Government advises people not to travel to LB Hounslow or leave it

Image above: Wellcome Sanger Institute Covid-19 Genomic Surveillance map showing Genomes per week



The Government has issued guidance to people not to travel to LB Hounslow – or to travel out of it – ‘unless it is essential’ because of the presence of the Indian variant of Covid.

LB Hounslow is listed as one of eight areas where the virus is spreading fastest. They are Bolton, Blackburn, Kirklees, Bedford, Burnley, Leicester, Hounslow and North Tyneside.

Data published by the Wellcome Sanger Institute shows Hounslow as having 20 Genomes per week of the Indian variant in the two weeks up to 15 May.

People living in these affected areas are also asked not to meet indoors.

The Government has updated its advice about Covid on the Government website to say this:

‘If you’re in an area where the new COVID-19 variant is spreading

‘The new COVID-19 variant spreads more easily from person to person. To help stop the spread, you should take particular caution when meeting anyone outside your household or support bubble.

‘In the areas listed above, wherever possible, you should try to:

  • meet outside rather than inside where possible
  • keep 2 metres apart from people that you don’t live with (unless you have formed a support bubble with them), this includes friends and family you don’t live with
  • avoid travelling in and out of affected areas unless it is essential, for example for work (if you cannot work from home) or education

LB Hounslow not told by the Government

We spoke to LB Hounslow Leader Steve Curran to ask if the council had had any warning. “Absolutely not” he said. They just found out from the Government website, the same as everybody else.

Ruith Cadbury, MP for Brentford & Isleworth, told us:

“You can’t lock down a London borough in isolation, let alone one that is on the busy transport route between Heathrow and Central London.  It might have been better to address the causes of the spread of the new variant, and properly support people to self-isolate by covering their lost  income – too many people in the borough cannot afford to take days let alone two weeks off work”.

They are both now seeking clarification. Does the Government really mean we shouldn’t move in and out of the borough or does ‘affected areas’ really just mean small localised areas such as Cranford and West Hounslow where, in collaboration with Public Health England, the Council is carrying out surge testing.

Hounslow’s Director of Public Health Kelly O’Neill told The Chiswick Calendar last week:

“Because there is a lag in identifying cases due to the genotyping step, the data we have is out of date in terms of numbers, so there will be more variant cases circulating than we are aware of”.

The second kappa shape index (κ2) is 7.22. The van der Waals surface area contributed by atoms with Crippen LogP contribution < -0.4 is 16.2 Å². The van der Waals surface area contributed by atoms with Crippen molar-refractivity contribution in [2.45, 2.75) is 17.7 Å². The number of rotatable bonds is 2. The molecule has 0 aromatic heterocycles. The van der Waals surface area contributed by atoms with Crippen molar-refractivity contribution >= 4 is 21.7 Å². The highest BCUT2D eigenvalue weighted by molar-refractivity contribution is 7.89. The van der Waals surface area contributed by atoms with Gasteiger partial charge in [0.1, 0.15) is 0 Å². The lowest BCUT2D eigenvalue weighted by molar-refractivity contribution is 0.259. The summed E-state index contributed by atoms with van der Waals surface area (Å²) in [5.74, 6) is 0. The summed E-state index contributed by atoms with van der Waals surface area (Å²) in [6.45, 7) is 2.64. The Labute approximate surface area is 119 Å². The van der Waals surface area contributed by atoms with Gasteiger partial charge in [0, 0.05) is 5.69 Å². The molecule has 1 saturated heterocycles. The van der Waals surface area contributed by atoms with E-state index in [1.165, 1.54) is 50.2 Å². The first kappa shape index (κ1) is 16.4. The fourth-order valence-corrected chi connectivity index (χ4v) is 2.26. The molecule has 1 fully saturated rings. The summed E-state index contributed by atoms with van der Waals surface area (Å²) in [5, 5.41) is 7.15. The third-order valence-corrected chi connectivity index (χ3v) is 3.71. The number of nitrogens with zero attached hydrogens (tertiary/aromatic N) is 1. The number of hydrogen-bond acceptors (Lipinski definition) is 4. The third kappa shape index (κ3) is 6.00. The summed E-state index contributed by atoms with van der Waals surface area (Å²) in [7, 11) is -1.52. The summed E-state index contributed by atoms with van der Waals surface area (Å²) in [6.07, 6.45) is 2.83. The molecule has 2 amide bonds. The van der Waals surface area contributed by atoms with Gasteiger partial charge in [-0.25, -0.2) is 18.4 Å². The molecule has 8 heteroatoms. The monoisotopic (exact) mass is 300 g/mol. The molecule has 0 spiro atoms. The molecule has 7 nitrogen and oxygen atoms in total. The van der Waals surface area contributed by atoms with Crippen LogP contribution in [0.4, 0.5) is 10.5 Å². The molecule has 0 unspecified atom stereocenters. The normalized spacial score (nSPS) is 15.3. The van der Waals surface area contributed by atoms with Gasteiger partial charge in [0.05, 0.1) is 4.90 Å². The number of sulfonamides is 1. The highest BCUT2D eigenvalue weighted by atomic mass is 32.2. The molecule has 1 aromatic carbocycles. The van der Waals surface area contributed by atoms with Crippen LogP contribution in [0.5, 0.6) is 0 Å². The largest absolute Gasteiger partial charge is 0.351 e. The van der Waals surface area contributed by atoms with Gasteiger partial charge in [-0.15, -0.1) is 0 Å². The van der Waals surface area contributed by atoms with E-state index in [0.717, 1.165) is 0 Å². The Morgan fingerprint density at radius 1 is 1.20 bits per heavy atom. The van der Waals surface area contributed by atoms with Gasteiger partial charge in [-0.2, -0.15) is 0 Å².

This makes it hard to identify where exactly the ‘affected areas’ are.

The advice on the Government website continues:

‘You should also:

  • Get tested twice a week for free and isolate if you are positive
  • Continue to work from home if you can
  • Get vaccinated when you are offered it, and encourage others to do so as well

‘Restrictions have been eased following the move to step 3. However we must continue to exercise caution. You should follow this guidance on what you can and cannot do. It is underpinned by law’.

The BBC reports:

‘The guidance appears to have been updated on Friday, without any government announcement, to include the eight affected areas.

‘A televised Downing Street briefing on Wednesday focused heavily on the Indian variant – but did not outline any specific rules or guidance for those areas’.

Image above: Layla Moran MP

Guidance risks causing “confusion and uncertainty” says chair of All-Party Parliamentary Group on Coronavirus

The BBC quotes Layla Moran, the Liberal Democrat MP who chairs the all-party parliamentary group on coronavirus, saying this risked causing “confusion and uncertainty”.

‘She said: “This is a major change to policy that will have a huge impact on people’s lives. Simply updating the government website without an official announcement is a recipe for confusion and uncertainty.

“Local people and public health leaders in these areas need urgent clarity from the government. Matt Hancock must come before Parliament and make a public statement to explain these new rules.

“It seems crucial lessons have still not been learnt about the importance of clear messaging during a pandemic.”

The Chiswick Calendar has asked LB Hounslow what they have heard about a travel ban on people coming into Hounslow and leaving it.

Read more stories on The Chiswick Calendar

See also: Vaccinations stepped up in Hounslow because of the Indian variant

See also: Indian variant in Hounslow and Ealing

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